Synthesis and Reactions of Quinoline: Quinoline or 1-azanaphthalene is a colorless liquid with a sweetish odor and has a high boiling point of 237°C. It was first isolated in 1834 from coal tar. Quinoline and isoquinoline are benzopyridines, which are composed of a benzene ring fused to a pyridine ring. Quinoline is a weakly basic compound. Electron-releasing substituents at the 2 and 4 positions of quinoline increase the basicity. The electrophilic attack will take place at electron-rich C5 and C8 positions. Due to the presence of electronegative N-atom close to C2, the C2 and C4 positions are electron deficient. Hence, the nucleophilic attack takes place preferentially at the C2 and C4 positions.
Chemical Synthesis of Quinoline
(1) Skraup synthesis: When aniline, concentrated sulfuric acid, glycerol, and a mild oxidizing agent are heated together, quinoline is formed. The reaction begins when glycerol is first dehydrated by concentrated sulfuric acid to acrolein. Aniline is then added begins to it to produce 1, 2-dihydroquinoline.
The 1, 2-dihydroquinoline is further oxidized to give quinoline. Aniline adds to acrolein through Michael’s addition to give aniline propanal (I). Substituted anilines give quinoline derivatives in which substituents appear in the benzene ring portion.
(2) Friedlander synthesis: When o-amino benzaldehyde or o-aminoacetophenone condenses with an aldehyde or ketone (which must contain an active α-methylene group) in alcoholic sodium hydroxide solution, it yields quinoline.
2-substituted quinoline derivatives are usually prepared by this method.
(3) Pfitzinger synthesis: In this method, isatin in the presence of a base, is converted to isotonic acid which is condensed with a ketone to give quinoline-4-carboxylic acid. The carboxylic acid group can be removed by pyrolysis with calcium oxide to give substituted quinolines.
(4) Combes synthesis: Condensation of 1, 3-dicarbonyl compound with an arylamine gives a β-amino enone which undergoes cyclization with a loss of water to give quinoline.
(5) Doebner Miller Synthesis: An aniline and two moles of acetaldehyde are heated in the presence of HCl to form Schiff’s base. Two molecules of this Schiff’s base condense to form a quinoline derivative.
(6) Pictet Method:
(7) Conrad – Limpach – Knorr synthesis: Anilines react with β-keto esters (e.g., ethyl acetoacetate) at a lower temperature to give a β-amino acrylate which upon cyclization gives a 4-quinolone. At high temperatures, β-ketoester anilides are formed which upon cyclization gives 2-quinolones.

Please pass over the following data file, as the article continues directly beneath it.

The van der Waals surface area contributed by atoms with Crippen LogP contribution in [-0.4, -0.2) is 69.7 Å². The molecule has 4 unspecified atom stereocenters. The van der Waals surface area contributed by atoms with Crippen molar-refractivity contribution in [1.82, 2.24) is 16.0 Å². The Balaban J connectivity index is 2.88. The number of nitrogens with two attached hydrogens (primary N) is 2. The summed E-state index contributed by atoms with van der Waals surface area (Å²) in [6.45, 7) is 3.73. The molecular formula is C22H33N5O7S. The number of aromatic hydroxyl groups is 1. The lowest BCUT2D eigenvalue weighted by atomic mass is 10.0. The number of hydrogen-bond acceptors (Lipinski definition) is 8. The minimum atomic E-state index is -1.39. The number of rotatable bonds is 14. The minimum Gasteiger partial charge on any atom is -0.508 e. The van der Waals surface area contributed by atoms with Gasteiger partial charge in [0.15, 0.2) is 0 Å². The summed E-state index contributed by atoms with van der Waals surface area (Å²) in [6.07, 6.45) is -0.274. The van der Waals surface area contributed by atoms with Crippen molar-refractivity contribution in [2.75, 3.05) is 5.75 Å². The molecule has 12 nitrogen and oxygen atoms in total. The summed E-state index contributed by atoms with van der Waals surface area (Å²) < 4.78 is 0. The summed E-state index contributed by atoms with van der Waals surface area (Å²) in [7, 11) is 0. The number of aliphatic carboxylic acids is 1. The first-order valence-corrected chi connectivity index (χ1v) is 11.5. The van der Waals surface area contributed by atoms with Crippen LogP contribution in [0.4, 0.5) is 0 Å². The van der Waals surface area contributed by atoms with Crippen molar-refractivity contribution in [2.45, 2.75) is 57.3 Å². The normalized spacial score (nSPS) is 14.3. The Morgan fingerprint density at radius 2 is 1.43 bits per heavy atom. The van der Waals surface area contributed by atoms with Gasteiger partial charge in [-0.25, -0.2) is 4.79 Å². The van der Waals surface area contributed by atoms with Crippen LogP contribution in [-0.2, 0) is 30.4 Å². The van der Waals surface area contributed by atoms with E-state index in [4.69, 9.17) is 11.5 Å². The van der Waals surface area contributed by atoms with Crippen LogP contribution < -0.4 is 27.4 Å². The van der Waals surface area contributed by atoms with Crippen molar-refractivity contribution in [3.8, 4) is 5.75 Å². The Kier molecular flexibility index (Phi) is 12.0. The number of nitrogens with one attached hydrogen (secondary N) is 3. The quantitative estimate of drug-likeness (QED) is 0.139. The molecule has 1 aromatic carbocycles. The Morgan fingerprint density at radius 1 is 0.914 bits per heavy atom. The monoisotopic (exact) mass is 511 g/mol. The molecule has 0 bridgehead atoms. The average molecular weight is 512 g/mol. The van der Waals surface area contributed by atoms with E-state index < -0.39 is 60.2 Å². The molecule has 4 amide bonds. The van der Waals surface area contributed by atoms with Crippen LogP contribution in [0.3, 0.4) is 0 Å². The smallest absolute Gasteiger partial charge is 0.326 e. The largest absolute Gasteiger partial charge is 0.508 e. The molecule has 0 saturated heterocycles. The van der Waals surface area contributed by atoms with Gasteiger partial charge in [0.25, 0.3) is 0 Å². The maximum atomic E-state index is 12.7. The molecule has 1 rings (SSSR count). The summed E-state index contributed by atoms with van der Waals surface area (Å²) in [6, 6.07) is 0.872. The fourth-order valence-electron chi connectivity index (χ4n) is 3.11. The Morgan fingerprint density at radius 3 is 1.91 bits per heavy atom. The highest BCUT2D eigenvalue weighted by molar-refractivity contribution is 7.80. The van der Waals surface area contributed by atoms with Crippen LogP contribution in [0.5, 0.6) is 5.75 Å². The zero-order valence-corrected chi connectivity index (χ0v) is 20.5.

(8) Indole reacts with chloroform and sodium hydroxide in the presence of tetra-alkyl ammonium salt to give chloroquinoline.
Chemical Reactions of Quinoline
Quinoline is a weak base. The electron-rich N-atom of quinoline is the main site for attack by an electrophile. This N-atom deactivates the ring towards electrophilic attack. Hence, electrophilic substitution on quinoline rings requires vigorous reaction conditions. The electron-rich N-atom makes the pyridine ring (hetero ring) more π-electron deficient. Hence, electrophilic attack occurs at the benzo rather than more resistant hetero ring. While nucleophilic attack occurs at hetero ring rather than benzo-ring.
(1) Addition to nitrogen: The lone pair of electrons on the N-atom is available for extra bonding. When quinoline reacts with acids, metallic ions or acyl, sulfonyl, anhydrides, it forms quaternary salts.
(2) Electrophilic substitution: Electrophilic substitution preferably occurs at positions 5 and 8.
(b) Acylation and alkylation: The quinoline ring is already deactivated by the N-atom. Hence, alkylation and acylation occur only in those rings which have strong electron-donating substituents.
(3) Nucleophilic substitution: Quinoline readily gives a nucleophilic reaction. This reaction preferably occurs at position 2. If position 2 is already occupied then an attack may occur at position 4. For example,
(b) Quinoline can be alkylated using organolithium reagents.
(c) Treatment with Grignard reagent results in the formation of substituted 1, 2- dihydroquinoline.
(d) Nucleophiles such as –NH2 or – OCH3 may attack the quinoline ring by displacing the halogen atom. Examples:
(4) Oxidation: Quinoline is resistant to oxidation. Under vigorous conditions, the pyridine ring remains intact while the benzene ring is opened up on treatment with alkaline KMnO4.
(5) Reduction: Quinoline is reduced to 1, 2, 3, 4 – tetrahydroquinoline using catalytic hydrogenation in methanol.
Lithium in liquid ammonia can produce, 1, 4 – dihydroquinoline under certain conditions. In an acid medium, the benzene ring can be selectively reduced.
Applications in Drug Synthesis
Quinoline is a core component in the structure of chloroquine (antimalarial), papaverine (smooth muscle relaxant), quinapril (antihypertensive), Singulair (anti-asthma), hydroxychloroquine (antimalarial), narcotine (depressant), emetine (emetic: vomiting inducer), dimethisoquin (anesthetic), etc.
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